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YES, you can manage to have a good decent life in Thailand with an income of THB 38000 pm.

The following road posts will help you to that aim :

1) have THB 350000 ( GBP 6500 ) ready to be deposited at a Thai Bank plus a verification of income letter from your embassy stating you get a monthly income of GBP 652 or, alternatively, have the sum of THB 800,000 deposited in a Thai bank for three consecutive months prior to your retirement visa expiration ( two months for the initial application ).

2) get a one-room apt in a Bangkok suburb near a major shopping mall and communications node for THB 3000-7000 ( you may need to refurbish it yourself with the such as window netting plus provide AC, fridge, wash machine etc which you can easily buy in Thailand or send from the UK by ship as used personal belongings)

3) buy annual health insurance in Thailand ( THB 40000-80000 )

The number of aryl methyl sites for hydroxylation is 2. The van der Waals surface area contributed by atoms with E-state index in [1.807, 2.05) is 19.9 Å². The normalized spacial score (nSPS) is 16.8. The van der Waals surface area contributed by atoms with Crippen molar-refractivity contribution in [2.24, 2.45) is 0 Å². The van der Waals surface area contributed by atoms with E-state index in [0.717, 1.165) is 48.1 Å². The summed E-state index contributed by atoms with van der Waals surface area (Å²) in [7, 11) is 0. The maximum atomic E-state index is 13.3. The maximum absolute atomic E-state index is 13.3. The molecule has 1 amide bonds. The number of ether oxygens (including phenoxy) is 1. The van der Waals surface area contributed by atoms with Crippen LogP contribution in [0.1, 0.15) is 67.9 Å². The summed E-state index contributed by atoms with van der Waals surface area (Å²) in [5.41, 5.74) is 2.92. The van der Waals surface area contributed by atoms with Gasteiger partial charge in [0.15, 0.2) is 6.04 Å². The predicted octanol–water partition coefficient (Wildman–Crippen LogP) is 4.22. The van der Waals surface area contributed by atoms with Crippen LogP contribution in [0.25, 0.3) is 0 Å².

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But how fun is it as a single retired man to live alone in a house in the Isaan countryside ?

I guess it would all depend on how quickly he finds some cute little leach.

But I was under the impression he was married. Maybe I misunderstood something.

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I spend less than 38,000 baht a month, although my income is greater than that, and think I have a fairly comfortable life style and don't find myself skimping. I am not living in a village but a city, enjoy a drink or two and regularly eat western food. But as mentioned before your major concern could be health. If something goes wrong and you are not covered by insurance or have no reserves you are in trouble.

 

Yes, you can survive on 38K living in Thailand.I can do it on 30K/month
I already posted my monthly balance of spending on other forum .
If you do not own a car here then is no problem.Once per moth I can afford to rent a car for 4-4 days trip into country.
Me and my g/f renting very decent condo in (Zeer Rangsit) , eating western food (90% of the time cooked by myself)
Since I am in Bkk from 8 of March 2014 I have spent $3800 including (buying some appliances for the kitchen) one trip for 2 to Vietnam (4 days)and 1 trip to Pattaya for 2 days.
Also I am studying Thai language in Asok hence extra costs for travelling 3/week.(Course was paid before)